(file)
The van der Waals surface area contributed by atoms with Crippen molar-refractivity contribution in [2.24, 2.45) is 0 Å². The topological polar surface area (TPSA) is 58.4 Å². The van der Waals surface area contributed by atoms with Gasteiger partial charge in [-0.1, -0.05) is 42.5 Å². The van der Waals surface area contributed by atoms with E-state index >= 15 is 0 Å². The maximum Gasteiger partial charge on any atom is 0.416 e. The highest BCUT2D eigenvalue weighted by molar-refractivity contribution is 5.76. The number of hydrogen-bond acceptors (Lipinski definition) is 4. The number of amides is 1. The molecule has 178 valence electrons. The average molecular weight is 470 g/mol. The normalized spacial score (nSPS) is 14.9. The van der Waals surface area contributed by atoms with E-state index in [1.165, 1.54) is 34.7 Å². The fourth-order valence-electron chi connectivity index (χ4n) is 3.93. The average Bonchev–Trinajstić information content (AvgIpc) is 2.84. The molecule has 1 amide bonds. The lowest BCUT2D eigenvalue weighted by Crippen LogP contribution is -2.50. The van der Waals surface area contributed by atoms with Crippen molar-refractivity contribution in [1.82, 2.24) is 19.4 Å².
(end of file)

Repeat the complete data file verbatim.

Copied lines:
The van der Waals surface area contributed by atoms with Crippen molar-refractivity contribution in [2.24, 2.45) is 0 Å². The topological polar surface area (TPSA) is 58.4 Å². The van der Waals surface area contributed by atoms with Gasteiger partial charge in [-0.1, -0.05) is 42.5 Å². The van der Waals surface area contributed by atoms with E-state index >= 15 is 0 Å². The maximum Gasteiger partial charge on any atom is 0.416 e. The highest BCUT2D eigenvalue weighted by molar-refractivity contribution is 5.76. The number of hydrogen-bond acceptors (Lipinski definition) is 4. The number of amides is 1. The molecule has 178 valence electrons. The average molecular weight is 470 g/mol. The normalized spacial score (nSPS) is 14.9. The van der Waals surface area contributed by atoms with E-state index in [1.165, 1.54) is 34.7 Å². The fourth-order valence-electron chi connectivity index (χ4n) is 3.93. The average Bonchev–Trinajstić information content (AvgIpc) is 2.84. The molecule has 1 amide bonds. The lowest BCUT2D eigenvalue weighted by Crippen LogP contribution is -2.50. The van der Waals surface area contributed by atoms with Crippen molar-refractivity contribution in [1.82, 2.24) is 19.4 Å².